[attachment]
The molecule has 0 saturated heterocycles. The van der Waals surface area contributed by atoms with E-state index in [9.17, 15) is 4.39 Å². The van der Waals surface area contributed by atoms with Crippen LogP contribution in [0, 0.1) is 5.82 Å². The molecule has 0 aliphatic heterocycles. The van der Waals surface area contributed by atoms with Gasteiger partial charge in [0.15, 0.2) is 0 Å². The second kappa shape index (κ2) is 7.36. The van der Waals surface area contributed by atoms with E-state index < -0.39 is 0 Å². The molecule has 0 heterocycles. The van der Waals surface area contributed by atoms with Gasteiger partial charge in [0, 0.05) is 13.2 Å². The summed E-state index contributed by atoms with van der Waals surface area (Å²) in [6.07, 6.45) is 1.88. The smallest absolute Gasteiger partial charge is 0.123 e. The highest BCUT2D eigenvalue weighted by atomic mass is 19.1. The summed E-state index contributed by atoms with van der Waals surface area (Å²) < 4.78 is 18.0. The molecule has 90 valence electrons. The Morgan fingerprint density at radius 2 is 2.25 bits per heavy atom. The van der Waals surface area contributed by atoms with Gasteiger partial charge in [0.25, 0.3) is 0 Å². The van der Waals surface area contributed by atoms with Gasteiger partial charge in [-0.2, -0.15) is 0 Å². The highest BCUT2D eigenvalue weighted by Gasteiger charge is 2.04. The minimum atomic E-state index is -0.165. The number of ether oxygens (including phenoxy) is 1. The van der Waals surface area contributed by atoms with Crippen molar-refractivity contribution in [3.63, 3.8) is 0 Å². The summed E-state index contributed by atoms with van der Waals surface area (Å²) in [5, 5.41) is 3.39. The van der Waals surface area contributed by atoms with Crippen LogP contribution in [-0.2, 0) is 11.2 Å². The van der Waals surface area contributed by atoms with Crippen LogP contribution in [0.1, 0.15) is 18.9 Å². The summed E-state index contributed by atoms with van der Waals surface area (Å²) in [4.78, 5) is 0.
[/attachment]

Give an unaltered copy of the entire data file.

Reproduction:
The molecule has 0 saturated heterocycles. The van der Waals surface area contributed by atoms with E-state index in [9.17, 15) is 4.39 Å². The van der Waals surface area contributed by atoms with Crippen LogP contribution in [0, 0.1) is 5.82 Å². The molecule has 0 aliphatic heterocycles. The van der Waals surface area contributed by atoms with Gasteiger partial charge in [0.15, 0.2) is 0 Å². The second kappa shape index (κ2) is 7.36. The van der Waals surface area contributed by atoms with E-state index < -0.39 is 0 Å². The molecule has 0 heterocycles. The van der Waals surface area contributed by atoms with Gasteiger partial charge in [0, 0.05) is 13.2 Å². The summed E-state index contributed by atoms with van der Waals surface area (Å²) in [6.07, 6.45) is 1.88. The smallest absolute Gasteiger partial charge is 0.123 e. The highest BCUT2D eigenvalue weighted by atomic mass is 19.1. The summed E-state index contributed by atoms with van der Waals surface area (Å²) < 4.78 is 18.0. The molecule has 90 valence electrons. The Morgan fingerprint density at radius 2 is 2.25 bits per heavy atom. The van der Waals surface area contributed by atoms with Gasteiger partial charge in [0.25, 0.3) is 0 Å². The van der Waals surface area contributed by atoms with Gasteiger partial charge in [-0.2, -0.15) is 0 Å². The highest BCUT2D eigenvalue weighted by Gasteiger charge is 2.04. The minimum atomic E-state index is -0.165. The number of ether oxygens (including phenoxy) is 1. The van der Waals surface area contributed by atoms with Crippen molar-refractivity contribution in [3.63, 3.8) is 0 Å². The summed E-state index contributed by atoms with van der Waals surface area (Å²) in [5, 5.41) is 3.39. The van der Waals surface area contributed by atoms with Crippen LogP contribution in [-0.2, 0) is 11.2 Å². The van der Waals surface area contributed by atoms with Crippen LogP contribution in [0.1, 0.15) is 18.9 Å². The summed E-state index contributed by atoms with van der Waals surface area (Å²) in [4.78, 5) is 0.